THIS YEAR'S PAWS FOR CHARITY book is out, and it is just beautiful! 

This is a project I've had the honor of participating in for a few years now. Sara Harley chooses photographs and paintings from artists who apply. She puts together a beautiful book, and donates the proceeds to a shelter in Nova Scotia, where she lives. This year's recipient is SHAID, Shelter for Animals In Distress. 

And if you want to buy a book or two, here's a discount! Put in this code - P4C2014 - when you are checking out, and you'll get 25 percent off. The discount is not good forever, so you should order now! 

Dog of the Day

THIS IS CHARLIE, who was smuggled into the First Tennessee Pavilion last weekend during the 4 Bridges Art Festival. He was a great dog, happy and funny, and perfectly fine with being inside his little bag.

Just a couple nights ago, Peter and I watched "Men in Black" for about the zillionth time. I DVR'd it, partly because I like the whole movie, but mostly because I love the part with the pug. So, Charlie, WHERE IS THE GALAXY????

Sunday, April 13, 2014

Nobody Lives Here Any More - and Paws for Charity Discount

Nobody Lives Here Any More
Oil on canvas, 10x20

The 4Bridges show in Chattanooga gives the artists meals every day! This is unusual, at least in my experience. Sometimes a show will offer supper on Saturday night, but here in Chattanooga, we've had dinner Friday, lunch and dinner Saturday and, I'm told, lunch on Sunday, too. And coffee every morning.

I'd been standing in line for dinner on Friday, and talking on the phone to Peter about the Red Sox and Yankees. When I hung up, the guy ahead of me turned around. He apologized, but said he couldn't help but overhear our baseball conversation, and he was glad, he said, that I was on the right side of the debate - i.e., that I was a Red Sox fan.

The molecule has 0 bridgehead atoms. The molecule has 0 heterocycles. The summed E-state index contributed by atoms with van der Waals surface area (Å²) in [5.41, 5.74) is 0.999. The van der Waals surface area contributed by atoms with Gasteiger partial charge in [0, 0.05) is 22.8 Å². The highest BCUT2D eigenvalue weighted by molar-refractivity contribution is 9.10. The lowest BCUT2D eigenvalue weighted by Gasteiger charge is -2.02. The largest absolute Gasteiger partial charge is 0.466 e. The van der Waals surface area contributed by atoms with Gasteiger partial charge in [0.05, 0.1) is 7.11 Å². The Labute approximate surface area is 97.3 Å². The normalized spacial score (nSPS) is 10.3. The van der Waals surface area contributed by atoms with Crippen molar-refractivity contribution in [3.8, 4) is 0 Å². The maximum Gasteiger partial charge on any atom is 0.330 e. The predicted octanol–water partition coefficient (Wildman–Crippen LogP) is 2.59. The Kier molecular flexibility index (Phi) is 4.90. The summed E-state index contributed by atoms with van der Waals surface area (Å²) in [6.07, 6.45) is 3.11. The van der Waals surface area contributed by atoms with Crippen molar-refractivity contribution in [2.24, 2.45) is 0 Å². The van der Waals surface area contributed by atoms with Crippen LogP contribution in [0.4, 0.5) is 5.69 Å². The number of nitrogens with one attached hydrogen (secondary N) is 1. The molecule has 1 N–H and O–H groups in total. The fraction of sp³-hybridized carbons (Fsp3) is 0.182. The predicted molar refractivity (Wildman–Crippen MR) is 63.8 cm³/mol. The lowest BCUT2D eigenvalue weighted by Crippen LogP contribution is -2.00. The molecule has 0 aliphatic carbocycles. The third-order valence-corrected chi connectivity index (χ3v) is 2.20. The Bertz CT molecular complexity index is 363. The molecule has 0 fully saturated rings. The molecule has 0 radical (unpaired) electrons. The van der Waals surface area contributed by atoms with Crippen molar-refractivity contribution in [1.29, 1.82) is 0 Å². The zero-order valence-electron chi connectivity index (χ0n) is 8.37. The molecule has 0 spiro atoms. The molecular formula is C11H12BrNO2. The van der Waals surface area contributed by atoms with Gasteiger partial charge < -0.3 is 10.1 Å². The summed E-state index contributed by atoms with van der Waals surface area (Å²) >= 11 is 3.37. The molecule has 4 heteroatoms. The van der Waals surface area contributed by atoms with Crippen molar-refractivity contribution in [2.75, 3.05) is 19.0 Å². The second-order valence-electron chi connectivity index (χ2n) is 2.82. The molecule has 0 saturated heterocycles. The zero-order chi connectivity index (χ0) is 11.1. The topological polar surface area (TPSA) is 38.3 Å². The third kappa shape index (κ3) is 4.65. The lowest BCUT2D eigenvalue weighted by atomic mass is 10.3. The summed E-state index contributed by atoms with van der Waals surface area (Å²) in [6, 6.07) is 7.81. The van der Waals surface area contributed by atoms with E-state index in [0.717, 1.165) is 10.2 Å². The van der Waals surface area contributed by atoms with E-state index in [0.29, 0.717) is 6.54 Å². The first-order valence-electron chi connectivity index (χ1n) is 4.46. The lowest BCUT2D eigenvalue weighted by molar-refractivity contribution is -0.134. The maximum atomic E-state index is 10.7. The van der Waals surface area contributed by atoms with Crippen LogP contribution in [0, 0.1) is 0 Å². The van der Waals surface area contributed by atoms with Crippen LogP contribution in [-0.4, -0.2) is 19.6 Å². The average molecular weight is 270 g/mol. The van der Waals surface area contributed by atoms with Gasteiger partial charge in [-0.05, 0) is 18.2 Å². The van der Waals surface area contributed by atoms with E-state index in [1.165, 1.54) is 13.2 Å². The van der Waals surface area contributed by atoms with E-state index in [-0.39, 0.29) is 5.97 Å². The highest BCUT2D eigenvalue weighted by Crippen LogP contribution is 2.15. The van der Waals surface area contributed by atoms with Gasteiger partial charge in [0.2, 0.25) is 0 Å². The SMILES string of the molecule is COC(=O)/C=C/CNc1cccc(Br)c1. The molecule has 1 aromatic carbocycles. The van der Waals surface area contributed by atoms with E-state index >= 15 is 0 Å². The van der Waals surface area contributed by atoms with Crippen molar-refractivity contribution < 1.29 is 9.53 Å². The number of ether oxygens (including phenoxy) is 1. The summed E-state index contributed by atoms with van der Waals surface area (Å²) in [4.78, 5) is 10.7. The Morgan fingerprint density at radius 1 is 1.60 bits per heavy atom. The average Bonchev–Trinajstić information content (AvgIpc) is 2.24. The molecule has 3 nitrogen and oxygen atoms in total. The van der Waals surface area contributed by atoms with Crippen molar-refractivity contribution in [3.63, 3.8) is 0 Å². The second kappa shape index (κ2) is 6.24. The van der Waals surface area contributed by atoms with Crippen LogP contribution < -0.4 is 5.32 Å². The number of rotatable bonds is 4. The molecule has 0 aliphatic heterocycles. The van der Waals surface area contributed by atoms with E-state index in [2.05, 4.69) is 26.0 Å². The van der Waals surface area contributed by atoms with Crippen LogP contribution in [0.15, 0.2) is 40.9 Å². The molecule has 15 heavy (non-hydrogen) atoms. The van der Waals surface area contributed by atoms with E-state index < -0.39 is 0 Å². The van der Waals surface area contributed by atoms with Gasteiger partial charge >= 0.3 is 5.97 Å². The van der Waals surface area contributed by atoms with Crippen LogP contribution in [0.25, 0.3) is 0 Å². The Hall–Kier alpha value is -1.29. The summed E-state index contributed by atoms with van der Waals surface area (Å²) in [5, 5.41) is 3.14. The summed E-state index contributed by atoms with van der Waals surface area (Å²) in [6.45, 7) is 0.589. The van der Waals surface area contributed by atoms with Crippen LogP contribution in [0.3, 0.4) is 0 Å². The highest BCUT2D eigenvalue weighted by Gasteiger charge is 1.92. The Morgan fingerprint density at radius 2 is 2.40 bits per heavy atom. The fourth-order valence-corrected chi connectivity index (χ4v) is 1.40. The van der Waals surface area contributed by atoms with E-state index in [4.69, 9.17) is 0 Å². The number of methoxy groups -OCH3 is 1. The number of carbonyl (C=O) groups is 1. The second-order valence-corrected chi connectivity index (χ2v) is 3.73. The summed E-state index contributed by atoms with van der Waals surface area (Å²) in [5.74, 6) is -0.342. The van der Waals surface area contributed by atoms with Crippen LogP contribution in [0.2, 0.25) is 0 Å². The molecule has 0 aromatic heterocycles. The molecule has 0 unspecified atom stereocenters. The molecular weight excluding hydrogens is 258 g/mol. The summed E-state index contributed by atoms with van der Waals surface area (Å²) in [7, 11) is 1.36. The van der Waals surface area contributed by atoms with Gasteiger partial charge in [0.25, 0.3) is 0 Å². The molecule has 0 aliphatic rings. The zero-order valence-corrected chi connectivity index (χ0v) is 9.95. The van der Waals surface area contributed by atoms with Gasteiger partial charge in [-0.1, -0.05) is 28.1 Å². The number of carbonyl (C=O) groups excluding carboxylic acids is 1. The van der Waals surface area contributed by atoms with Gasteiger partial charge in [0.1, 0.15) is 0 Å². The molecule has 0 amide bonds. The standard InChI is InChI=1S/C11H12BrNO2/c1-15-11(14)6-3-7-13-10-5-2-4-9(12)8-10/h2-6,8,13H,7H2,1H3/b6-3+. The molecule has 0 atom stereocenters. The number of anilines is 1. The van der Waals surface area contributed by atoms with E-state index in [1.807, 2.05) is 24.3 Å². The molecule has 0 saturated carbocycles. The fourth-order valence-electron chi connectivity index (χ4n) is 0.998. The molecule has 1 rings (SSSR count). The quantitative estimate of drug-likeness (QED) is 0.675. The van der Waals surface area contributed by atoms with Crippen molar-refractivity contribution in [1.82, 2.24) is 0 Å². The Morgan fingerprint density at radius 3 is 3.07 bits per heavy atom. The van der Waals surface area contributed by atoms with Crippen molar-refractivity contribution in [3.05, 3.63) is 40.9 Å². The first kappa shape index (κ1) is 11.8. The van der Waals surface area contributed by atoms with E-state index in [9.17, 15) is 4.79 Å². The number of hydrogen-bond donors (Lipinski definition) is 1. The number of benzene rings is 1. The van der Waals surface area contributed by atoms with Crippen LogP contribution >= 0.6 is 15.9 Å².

We got to talking, and this artist, Ken Herrin, told me that he lives in Chattanooga and loves it here. He and his wife had been living in Oregon, and they felt life was getting stale. So they decided to move to Chattanooga.

Friends asked if they had jobs here. No.

Did they have family in Chattanooga? Nope.

Friends? Well, no.

They thought it looked like a good place to live, and so they moved, and they love it here.

I saw Ken's art on Saturday, and I just love it. We had a long talk about "pretty" art,  romantic art, and how neither of us wants to make art like that. This is a conversation I've had over the years with Peter, and it is always good and reassuring to find someone else out in the world who thinks like we do.

Ken's art is sculpture made from found objects, and is funny and very interesting. And decidedly not pretty. Here are a few pieces:

And here is my painting in the landscape: 


ONE OF THE very fine things about this show was getting together with Maura and Dave Ammenheuser, and meeting their children, Katie and Ryan, and Maura's dad, Jim.  When I was the editor of the Carroll County Times, in Westminster, MD, Dave was my managing editor, and Maura was a reporter. We became friends out of work, and Peter and I went to their wedding and rejoiced for them. We have kept in touch, on and off, over the past 15 years, and I was delighted that they were going to come to Chattanooga.